REVIEW: Ivory Tower

11 12 2014

Ivory TowerFull disclosure: I watched “Ivory Tower” fully hoping its thesis was wrong, for my and my parents’ sanity.  I have one semester left in college, and had Andrew Rossi’s documentary proven that it was not worth the price tag … well, finish that sentence as you will.  (And I attend a private university, so the cost is considerably steeper.)

Still, it is nonetheless a topic that needs debate and discussion.  Costs have really spiraled out of control, and the college education that serves as the cornerstone of the American dream of self-advancement may eventually grow out of reach for many families.  Frighteningly, the price of college tuition has increased more than any other service in the United States.

There are plenty of threads a documentary on the contemporary university could follow, and Rossi really makes an attempt to follow just about all of them.  This proves somewhat detrimental to “Ivory Tower” in the long run as it provides a broad overview of the problems at the expense of a pointed conclusion.  Such an approach increases knowledge but discourages action.

Some topics, like the newly imposed tuition at the previously free university Cooper Union, receive an unduly amount of attention.  Since this is such an isolated case, too, it seems like an ill-advised use of precious time.  Issues like the impending student debt bubble collapse, or the false promise of supplemental online education, or even the rise of successful entrepreneurs without a college diploma feel like far more pressing concerns.

Still, this documentary packs enough punches to prompt some decent thought afterwards.  While “Ivory Tower” may lack the streamlined clarity of Rossi’s last non-fiction film, New York Times inside-look “Page One,” it raises many valid concerns that are likely to resonate with a much larger group of stakeholders.  B2halfstars

F.I.L.M. of the Week (August 9, 2013)

9 08 2013

With’s Jeff Bezos buying up the Washington Post this week, I felt it would be an appropriate time to revisit Andrew Rossi’s documentary “Page One: Inside the New York Times.”  The film, which takes a magnifying glass to the paper’s 2010 calendar year, is still fresh even though the news is old.  It’s packed with enough relevant and insightful discussion of the news industry in the age of Twitter that it stands as my pick of the “F.I.L.M. of the Week.”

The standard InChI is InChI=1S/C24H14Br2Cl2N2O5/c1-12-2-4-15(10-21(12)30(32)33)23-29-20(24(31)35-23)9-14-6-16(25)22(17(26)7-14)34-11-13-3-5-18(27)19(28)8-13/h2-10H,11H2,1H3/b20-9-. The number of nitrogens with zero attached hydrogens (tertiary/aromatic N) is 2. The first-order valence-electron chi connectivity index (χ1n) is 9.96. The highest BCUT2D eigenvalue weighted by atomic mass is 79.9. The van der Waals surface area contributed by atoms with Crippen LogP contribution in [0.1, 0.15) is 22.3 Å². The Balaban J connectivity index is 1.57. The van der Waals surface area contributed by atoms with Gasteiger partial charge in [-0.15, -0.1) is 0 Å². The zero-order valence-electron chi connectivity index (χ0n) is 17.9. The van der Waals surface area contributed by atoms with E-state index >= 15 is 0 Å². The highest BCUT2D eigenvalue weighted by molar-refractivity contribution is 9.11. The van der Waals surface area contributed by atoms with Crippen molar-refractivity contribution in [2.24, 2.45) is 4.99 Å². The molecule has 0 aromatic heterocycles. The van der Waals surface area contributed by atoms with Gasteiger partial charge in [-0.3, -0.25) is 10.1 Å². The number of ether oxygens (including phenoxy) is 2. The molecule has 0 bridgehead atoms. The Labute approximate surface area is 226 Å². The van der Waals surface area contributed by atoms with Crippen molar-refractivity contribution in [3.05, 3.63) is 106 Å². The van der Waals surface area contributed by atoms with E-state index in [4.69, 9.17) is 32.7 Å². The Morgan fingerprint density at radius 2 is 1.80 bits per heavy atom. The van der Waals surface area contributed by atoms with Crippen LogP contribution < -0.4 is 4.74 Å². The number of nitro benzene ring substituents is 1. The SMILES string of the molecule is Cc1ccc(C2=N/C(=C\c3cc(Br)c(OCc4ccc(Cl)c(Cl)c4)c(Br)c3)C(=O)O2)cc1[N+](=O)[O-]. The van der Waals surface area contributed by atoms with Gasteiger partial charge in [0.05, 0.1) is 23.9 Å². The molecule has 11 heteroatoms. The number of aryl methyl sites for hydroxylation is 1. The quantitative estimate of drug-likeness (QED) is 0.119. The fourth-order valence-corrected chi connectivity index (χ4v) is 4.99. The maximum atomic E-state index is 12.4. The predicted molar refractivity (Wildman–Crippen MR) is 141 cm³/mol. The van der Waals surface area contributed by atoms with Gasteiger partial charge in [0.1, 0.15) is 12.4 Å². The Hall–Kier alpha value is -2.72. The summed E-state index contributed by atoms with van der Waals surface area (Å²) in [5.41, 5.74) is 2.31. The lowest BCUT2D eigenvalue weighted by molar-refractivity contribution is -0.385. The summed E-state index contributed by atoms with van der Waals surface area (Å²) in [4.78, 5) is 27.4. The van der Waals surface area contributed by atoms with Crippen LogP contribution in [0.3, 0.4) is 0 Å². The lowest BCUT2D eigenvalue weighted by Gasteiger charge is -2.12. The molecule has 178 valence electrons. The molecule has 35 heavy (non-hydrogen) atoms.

Rossi follows the reporters and editors of The New York Times as they deal with various journalistic challenges, including Julian Assange’s WikiLeaks revelations and the bankruptcy of the Tribune media companies.  Each provide fascinating fodder for thought on the role of the press in maintaing an open society and an informed citizenry.  Rossi’s camera catches all sorts of intriguing behind-the-scenes action to give the film the pop of an “All the President’s Men” (or even 2009’s Oscar-nominated doc “The Most Dangerous Man in the World“).

But as the slogan of the film hints, “Page One” is most concerned with the state of the paper – because as we are aware, we can get the news from a whole host of sources now.  No one is more painfully aware of this than the staff of The New York Times themselves, feeling tangible effects from the digital revolution in tandem with the collapse of their old advertising model.  They show how often we take the news for granted, often times as if it were some kind of public good.

The documentary finds a fun protagonist in David Carr, the paper’s media reporter whose blunt but always intelligent observations on the state of the industry provide a firm center for the film.  He’s an unconventional reporter who took a wild journey to end up at The New York Times, but he’s also a compelling cheerleader for the necessity of conventional journalism and the integrity that comes with it.

Carr and “Page One” make me proud to spend $8 a month to gain access to the newspaper, a decision announced during the timeframe covered in the film.  While I’m sure the monetization of my support has been helpful, the battle clearly isn’t over as I get endless mailers asking me to add home delivery to my subscription package…